Gold had to make an exit of the monetary system for a number of compelling economic reasons, and the vacuum it left behind was filled - inevitably - by human decision making. The change is extremely significant. Whereas previously - in the era of gold standard - politics could use their monetary influence only through the manipulation of gold, from now on the way has become open for politics to influence money and monetary matters directly. In the hierarchy of power governments have the decisive say in appointing leaders of the central banks and this legal mechanism provides them with a subtle but extremely strong power to influence central bank monetary policy,

On the face of it central banks are independent from the governments in their policymaking, but this is true only within limits. Examples abound - ( Canada, Germany, U.S.A., etc. ) - that whenever in a major policy matter the government and the central bank happen to be on a collision course, the looser is the central bank.

The theoretical and practical consequence of this situation is immense.

The amount of money in the economy, i. e. its liquidity and its ability to facilitate the exchange of goods and services, could be determined - in the final analysis - not by the actual needs of the overall economy ( assuming it can be calculated ) but by the economic and political powers behind the government. In other words: in the era of fiat money there is a possibility - and a strong bias - to adjust the supply of money in accordance with the perceived needs of the major forces in the economy ( and politics ) and not necessarily accordaning to the needs of the economy as a whole. Thus, for instance, governments can deliberatly implement a monetary policy which reduces the income of the salaried population and making them de facto poorer. ( It actually happened in Hungary in 1995 ) There is no theoretical formula to exactly determine the amount of money the economy requires at any given point in time. This only increases the tendency at the central banks to accomodate the monetary demands of pressure groups with the strongest influence on government policy in general and monetary policy in particular.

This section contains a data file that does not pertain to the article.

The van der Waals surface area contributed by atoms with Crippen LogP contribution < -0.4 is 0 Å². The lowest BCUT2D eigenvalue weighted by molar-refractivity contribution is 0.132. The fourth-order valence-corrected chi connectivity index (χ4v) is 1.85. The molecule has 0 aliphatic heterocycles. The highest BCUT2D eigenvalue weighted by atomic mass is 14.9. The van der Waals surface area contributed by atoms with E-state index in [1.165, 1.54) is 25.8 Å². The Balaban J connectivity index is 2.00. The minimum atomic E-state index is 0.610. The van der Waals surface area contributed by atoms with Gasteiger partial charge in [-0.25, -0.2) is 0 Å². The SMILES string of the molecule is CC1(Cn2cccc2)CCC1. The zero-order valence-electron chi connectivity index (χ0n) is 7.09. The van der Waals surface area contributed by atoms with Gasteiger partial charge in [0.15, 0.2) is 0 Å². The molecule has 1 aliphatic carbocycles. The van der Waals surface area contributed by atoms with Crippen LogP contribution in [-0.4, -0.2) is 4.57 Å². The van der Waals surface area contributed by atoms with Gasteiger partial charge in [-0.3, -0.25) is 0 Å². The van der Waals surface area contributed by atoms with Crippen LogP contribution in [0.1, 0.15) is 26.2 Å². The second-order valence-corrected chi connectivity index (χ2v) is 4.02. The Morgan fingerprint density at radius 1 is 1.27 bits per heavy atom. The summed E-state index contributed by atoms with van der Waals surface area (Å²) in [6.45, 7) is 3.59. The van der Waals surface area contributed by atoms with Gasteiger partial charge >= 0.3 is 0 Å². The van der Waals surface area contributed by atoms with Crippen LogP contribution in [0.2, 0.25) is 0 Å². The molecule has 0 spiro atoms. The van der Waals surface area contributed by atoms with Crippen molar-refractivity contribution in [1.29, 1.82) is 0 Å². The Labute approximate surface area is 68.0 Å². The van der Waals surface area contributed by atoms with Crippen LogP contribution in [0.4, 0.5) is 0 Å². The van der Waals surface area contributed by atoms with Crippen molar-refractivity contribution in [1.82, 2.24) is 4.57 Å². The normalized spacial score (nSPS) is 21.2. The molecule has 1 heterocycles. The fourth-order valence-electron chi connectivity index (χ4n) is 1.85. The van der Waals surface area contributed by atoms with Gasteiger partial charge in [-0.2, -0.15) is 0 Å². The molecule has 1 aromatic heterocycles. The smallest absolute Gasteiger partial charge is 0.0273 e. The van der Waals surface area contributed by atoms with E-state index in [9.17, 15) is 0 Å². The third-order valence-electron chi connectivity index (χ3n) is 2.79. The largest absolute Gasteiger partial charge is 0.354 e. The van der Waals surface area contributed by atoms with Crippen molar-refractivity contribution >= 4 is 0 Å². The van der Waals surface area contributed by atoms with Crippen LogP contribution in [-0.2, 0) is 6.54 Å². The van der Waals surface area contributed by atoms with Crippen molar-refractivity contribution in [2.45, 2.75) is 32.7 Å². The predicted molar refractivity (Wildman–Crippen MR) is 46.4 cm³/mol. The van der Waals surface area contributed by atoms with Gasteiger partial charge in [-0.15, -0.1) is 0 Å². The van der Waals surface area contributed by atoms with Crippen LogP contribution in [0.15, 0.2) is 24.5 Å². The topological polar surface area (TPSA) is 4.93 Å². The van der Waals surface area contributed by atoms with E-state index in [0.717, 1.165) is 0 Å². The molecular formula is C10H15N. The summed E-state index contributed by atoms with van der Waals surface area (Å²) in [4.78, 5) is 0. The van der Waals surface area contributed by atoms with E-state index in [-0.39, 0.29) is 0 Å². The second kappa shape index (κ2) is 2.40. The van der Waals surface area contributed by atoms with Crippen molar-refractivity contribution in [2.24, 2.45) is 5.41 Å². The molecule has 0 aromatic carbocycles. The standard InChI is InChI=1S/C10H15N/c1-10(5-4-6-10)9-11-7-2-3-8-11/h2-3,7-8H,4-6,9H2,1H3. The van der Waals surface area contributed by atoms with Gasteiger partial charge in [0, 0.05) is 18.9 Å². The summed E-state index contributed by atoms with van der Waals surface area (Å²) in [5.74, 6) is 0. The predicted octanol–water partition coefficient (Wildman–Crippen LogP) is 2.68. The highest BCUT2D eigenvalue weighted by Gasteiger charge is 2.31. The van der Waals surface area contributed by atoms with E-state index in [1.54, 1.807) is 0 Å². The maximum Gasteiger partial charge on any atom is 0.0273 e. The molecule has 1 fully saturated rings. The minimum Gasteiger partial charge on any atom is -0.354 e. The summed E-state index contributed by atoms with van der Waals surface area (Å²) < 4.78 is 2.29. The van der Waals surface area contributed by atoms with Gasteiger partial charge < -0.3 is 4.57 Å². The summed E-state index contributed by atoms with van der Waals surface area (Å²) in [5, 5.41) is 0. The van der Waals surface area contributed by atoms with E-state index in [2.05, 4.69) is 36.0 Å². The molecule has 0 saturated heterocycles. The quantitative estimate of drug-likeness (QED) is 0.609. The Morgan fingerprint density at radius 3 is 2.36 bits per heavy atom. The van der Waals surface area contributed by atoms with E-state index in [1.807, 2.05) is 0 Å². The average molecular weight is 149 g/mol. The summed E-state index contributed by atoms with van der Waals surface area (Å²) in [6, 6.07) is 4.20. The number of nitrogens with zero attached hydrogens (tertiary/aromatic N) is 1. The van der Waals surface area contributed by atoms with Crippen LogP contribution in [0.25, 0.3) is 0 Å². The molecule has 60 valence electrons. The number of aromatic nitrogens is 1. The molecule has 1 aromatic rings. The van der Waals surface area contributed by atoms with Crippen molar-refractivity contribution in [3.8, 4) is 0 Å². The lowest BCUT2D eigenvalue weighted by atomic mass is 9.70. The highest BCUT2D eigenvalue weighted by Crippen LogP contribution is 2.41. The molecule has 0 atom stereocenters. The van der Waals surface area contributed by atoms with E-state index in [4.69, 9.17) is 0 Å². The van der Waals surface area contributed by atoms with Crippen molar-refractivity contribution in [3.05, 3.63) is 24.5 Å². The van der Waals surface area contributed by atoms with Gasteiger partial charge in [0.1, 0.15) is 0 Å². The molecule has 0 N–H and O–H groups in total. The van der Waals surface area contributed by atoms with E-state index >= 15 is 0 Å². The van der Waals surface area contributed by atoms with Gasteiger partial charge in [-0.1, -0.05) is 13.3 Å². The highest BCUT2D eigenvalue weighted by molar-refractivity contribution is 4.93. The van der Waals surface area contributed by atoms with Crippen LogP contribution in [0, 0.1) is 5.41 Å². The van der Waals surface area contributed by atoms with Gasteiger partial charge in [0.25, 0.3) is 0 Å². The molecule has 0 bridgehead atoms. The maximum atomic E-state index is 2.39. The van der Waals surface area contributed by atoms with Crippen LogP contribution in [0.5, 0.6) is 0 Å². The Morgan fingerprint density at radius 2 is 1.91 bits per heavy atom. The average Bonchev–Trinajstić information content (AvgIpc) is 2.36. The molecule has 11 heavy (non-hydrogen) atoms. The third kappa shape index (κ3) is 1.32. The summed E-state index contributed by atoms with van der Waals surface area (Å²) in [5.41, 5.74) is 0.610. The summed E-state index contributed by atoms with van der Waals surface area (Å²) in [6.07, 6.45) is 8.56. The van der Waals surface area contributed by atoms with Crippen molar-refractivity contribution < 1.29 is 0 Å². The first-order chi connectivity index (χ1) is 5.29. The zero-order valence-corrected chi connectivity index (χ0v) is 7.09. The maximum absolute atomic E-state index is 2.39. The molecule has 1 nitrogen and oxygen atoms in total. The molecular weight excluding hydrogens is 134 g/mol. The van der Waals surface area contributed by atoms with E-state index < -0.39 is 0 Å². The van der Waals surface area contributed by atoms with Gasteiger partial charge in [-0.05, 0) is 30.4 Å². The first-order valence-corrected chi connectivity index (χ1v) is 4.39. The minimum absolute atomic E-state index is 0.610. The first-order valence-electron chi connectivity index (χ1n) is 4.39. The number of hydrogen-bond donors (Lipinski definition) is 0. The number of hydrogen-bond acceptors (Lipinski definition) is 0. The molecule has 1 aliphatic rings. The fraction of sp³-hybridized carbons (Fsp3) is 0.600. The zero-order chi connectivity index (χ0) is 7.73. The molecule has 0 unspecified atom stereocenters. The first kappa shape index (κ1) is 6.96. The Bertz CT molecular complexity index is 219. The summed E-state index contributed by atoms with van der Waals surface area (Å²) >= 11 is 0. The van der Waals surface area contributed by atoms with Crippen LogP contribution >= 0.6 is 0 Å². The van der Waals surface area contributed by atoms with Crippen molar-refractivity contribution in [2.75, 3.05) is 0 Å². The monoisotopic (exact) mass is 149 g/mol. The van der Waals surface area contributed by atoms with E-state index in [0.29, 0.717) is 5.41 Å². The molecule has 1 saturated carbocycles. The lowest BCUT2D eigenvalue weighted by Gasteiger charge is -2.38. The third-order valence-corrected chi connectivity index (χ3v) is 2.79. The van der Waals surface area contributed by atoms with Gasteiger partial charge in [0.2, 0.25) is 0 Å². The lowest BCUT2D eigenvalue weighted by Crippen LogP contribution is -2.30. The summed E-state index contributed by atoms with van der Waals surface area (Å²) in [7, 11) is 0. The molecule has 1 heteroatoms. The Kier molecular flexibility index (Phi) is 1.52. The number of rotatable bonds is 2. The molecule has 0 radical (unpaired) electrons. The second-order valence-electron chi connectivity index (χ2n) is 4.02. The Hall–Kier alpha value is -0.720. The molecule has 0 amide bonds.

2. Direct and decisive influence of the banking system over the money supply

Simultaneously with the declining role of gold and its final disappearance from the money equation a powerful new source of money supply has been emerging: the banking system. Quite logically, if there were no more legal barriers to regulate and restrain the supply of money by the central banks, then the banking system as a whole should also have the right to create its own money - credit - according to the needs of the markets or the needs of the banks ( the two notions are not the same ), free from any restrain. Accordingly, a strong and persistent push began to achieve financial deregulation, first in the United States, then in Europe.

By now, by the end of this century, the banks - or in more general terms: the financial institutions - basically have achieved their objective.

Creating money by lending is the activity that makes the banks thrive, and this activity has been so much liberalized since the mid 80's and made free of restrictions as never before in the history of banking. As a result, a tremendously large and powerful source of money supply has emerged, parallel to the central banks, and its money creating ability almost dwarfs that of the latters. And all this happened in about two decades only!